Failing to pay court-ordered child support is frowned upon mightily anywhere in the US. In Chicago, deadbeat parents can be sanctioned in a number of ways, including the suspension of driving privileges. As it is clearly stated, driving is a privilege that must be earned and maintained by demonstrating a sense of safety and financial responsibility. Habush Habush & Rottier S.C.® warns that failure to pay child support is an excellent example of being irresponsible about money and fulfilling obligations. In response, Illinois has the Family Financial Responsibility Act.

Known informally as the Deadbeats Don’t Drive Act (DDDA), the statute authorizes the court as well as the office of the Secretary of State (SoS) to impose sanctions on non-custodial parents who have not made court-ordered child support payments for 90 days or more. One of the more common sanctions is driver’s license suspension or revocation.

Under the DDDA, one of two things may happen that will signal the need for renewing ties with public transport for deadbeat parents. One, the circuit court will inform the SoS office that the non-custodial parent is in contempt of court (for being 90 days or more behind in child support) via the Record of Non-payment of Court Ordered Child Support Family Responsibility Law.

The SoS will then inform the parent who lives in Chicago that the license will be suspended in 60 days unless the parent complies with the court’s orders which typically includes Chicago SR-22 coverage, and will remain so until the court informs the SoS that compliance has been met. In case of hardship i.e. parent needs to drive to get to work in order to pay child support the SoS may provide the parent with a limited driving permit to be used only for work and for medical purposes.

Two, the Illinois Department of Healthcare and Family Services (DHFS) may also step in to request the SoS to suspend the deadbeat parent’s driving privileges. The DHFS is closely involved in ensuring that child support payments are made. The same compliance deadline is given to the parent as that with a court request.

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New MAIDS Cleans Up Hurt study

Motorcycle accidents are a serious problem not only in the US but the whole world. It prompted the follow-up study to the landmark 1981 comprehensive motorcycle safety report commissioned by the National Highway Traffic Safety Administration of the US Department of Transportation called the Hurt Report.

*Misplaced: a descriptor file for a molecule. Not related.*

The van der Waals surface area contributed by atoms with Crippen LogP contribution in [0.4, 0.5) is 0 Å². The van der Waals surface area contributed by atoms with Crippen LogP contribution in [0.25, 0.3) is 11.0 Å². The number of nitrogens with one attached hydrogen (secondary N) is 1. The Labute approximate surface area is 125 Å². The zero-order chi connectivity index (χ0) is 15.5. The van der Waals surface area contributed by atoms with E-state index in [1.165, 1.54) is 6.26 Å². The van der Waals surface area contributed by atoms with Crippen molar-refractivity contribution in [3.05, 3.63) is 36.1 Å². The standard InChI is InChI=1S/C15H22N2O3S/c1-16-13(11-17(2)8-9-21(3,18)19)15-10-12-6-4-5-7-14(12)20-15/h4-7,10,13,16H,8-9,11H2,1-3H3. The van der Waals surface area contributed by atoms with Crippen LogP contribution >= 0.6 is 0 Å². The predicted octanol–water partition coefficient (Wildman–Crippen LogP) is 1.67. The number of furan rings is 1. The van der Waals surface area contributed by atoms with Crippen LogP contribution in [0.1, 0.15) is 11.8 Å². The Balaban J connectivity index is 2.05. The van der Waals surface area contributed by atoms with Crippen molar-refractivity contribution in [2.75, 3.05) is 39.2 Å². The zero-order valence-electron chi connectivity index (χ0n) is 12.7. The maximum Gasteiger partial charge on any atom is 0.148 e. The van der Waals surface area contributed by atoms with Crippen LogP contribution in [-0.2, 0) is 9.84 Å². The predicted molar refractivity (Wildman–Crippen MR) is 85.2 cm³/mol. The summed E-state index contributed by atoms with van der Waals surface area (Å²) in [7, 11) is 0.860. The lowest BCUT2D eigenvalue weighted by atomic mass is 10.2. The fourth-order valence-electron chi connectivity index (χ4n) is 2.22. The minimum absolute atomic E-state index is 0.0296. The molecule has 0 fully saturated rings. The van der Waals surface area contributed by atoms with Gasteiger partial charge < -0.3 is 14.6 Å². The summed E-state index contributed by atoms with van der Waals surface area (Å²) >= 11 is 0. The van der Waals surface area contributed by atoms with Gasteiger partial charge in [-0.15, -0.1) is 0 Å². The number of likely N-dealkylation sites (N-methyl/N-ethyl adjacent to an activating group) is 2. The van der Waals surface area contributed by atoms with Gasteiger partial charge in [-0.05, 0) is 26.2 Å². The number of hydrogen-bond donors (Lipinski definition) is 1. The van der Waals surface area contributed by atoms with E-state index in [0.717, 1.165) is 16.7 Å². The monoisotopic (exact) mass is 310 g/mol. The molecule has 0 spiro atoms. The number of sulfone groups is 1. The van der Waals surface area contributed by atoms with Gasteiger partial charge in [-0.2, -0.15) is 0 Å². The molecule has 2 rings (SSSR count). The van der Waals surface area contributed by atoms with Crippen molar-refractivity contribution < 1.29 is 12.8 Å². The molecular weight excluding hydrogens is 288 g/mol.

The Motorcycle Accidents In Depth Study (MAIDS) was commissioned by the Organization for Economic Cooperation and Development and the latest version was made available online in 2009. It is not actually the only large-scale study conducted over motorcycle safety, but it is the only one that made use of the same methodology used for the Hurt Report, allowing a comparison to be made. This methodology is the Motorcycles: Common International Methodology for In-Depth Motorcycle Accident Investigation also called the OECD Common Methodology.

The new report revealed slight but disturbing variations from the findings in the Hurt Report. For one thing, there were more fatalities for people over the age of 40. Over 50% of the fatalities involved a road curve, and while more accidents occurred in urban areas, there was increase of incidents on rural roads.

The importance of these studies is that it brings up issues of motorcycle safety that need to be addressed. For example, human error was identified by both studies as the overwhelming cause of accidents, which can be minimized with proper training programs. The most frequent crash partner was a passenger vehicle, and in both studies, the cause of the accident was poor visibility of the motorcycle rider.

These are merely broad strokes in the minutely detailed reports that would prove invaluable to increasing motorcycle safety if programs based on these findings are designed and implemented properly. At the same time, motorcycle riders and other drivers should be made aware of their obligations when they are on the road. Failure to observe these obligations may be considered negligence if it results in serious injury or death, which in turn can mean civil liability.

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